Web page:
Friday February 15, 2019
Jan-01-2018 13:45TweetFollow @OregonNews
Oregon Coast: Highest Tides of the Year Are Upon UsSalem-News.com
Ready? The last round of "King Tides" is January 2-4
(NEHALEM, Ore.) - Get your cameras ready! Oregonians have a great opportunity to capture the last round of king tides, the highest high tides of the year, on January 2-4, 2018.
Residents and visitors to Oregon’s coast are invited to capture these high water events in photos. The Oregon King Tides Photo Project is part of a worldwide initiative; anyone with a camera can help document the extent of the extreme high tides, and help us catch a glimpse of what sea level rise will look like in our region.
Everyone is welcome to participate, just pick a place, snap a photo and share it online.
The King Tide Project is sponsored by the Oregon Coastal Management Program, the CoastWatch Program of the Oregon Shores Conservation Coalition, the Oregon Chapters of Surfrider Foundation, and the Haystack Rock Awareness Program.
These groups have been spearheading the king tides photo project in Oregon since the winter of 2010/2011.
The term ‘king tide’ describes a high tide event when the sun, moon, and earth are in alignment, causing greater than usual gravitational pull on the tides. When king tides occur during intense rain or storm events, the water level rise can cause flooding, erosion, and other impacts to infrastructure and property.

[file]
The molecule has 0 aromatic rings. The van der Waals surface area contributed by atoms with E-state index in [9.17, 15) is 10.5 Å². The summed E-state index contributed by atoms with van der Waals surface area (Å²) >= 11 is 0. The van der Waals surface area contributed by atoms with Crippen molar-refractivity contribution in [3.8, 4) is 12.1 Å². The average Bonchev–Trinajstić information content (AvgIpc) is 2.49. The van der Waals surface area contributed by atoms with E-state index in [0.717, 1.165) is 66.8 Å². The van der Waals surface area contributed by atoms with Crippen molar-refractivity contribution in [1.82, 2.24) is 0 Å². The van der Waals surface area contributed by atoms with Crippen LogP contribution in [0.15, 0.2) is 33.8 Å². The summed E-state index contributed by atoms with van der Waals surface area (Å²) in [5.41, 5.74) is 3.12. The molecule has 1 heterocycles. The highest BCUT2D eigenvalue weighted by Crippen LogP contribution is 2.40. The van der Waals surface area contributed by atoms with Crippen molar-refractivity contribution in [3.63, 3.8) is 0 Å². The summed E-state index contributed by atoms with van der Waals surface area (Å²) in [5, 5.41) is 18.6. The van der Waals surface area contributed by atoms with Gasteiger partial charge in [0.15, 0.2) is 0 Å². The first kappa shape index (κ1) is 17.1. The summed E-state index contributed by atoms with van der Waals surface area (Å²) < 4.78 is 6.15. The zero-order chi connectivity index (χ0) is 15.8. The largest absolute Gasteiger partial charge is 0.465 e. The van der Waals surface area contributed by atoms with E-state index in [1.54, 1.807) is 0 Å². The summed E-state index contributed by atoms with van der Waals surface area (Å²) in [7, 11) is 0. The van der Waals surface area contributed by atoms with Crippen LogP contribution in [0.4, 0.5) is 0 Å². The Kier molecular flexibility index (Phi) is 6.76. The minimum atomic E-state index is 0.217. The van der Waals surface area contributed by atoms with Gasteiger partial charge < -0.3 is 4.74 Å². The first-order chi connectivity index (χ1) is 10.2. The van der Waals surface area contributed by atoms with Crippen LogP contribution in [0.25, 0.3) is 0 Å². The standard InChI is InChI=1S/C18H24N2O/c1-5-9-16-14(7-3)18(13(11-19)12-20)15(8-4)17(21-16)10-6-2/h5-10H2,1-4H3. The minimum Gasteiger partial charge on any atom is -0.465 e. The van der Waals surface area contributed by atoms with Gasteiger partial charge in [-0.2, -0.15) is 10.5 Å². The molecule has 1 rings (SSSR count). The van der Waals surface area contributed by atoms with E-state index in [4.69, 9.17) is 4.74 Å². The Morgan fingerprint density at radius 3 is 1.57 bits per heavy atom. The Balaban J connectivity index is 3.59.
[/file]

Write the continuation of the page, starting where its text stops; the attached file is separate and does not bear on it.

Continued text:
King Tide events give us the opportunity to peek into the future and see what the impacts of sea level rise could look like in our coastal communities. Even a small increase in sea level could escalate the impacts of winter storms along the Oregon coast, intensify chronic hazards like erosion and flooding, and reduce the width of the public beach.
Photographing king tides is an effective way to help coastal communities identify areas prone to flooding, expose potential impacts of sea level rise, and start planning for the future.
Helpful king tide photos show water levels adjacent to a fixed feature like a piling, seawall or bridge abutment. Including fixed features allows actual water levels to be documented and tracked over time. Good photos also must include the location, the date and time of the photo, and the viewer’s direction for each picture.
Two photos taken from the same spot, one during the king tide and the other at a typical high tide are also very effective in highlighting these high water events.
Find tide tables for your area and instructions for how to take and upload photos on the King Tides website: www.oregonkingtides.net.
These events are free and open to all. There will be guest speakers at each of the wrap-up events to discuss current research related to climate change on the Oregon coast.
Facebook page: www.facebook.com/orkingtide/
For more information about the project, contact Bri Goodwin, Surfrider Foundation’s Oregon Field Manager, (541) 655-0236, email@example.com; or Fawn Custer, CoastWatch Volunteer Coordinator, at (541) 270-0027, firstname.lastname@example.org.
Source: The Surfrider Foundation
Articles for January 1, 2018 | Articles for January 2, 2018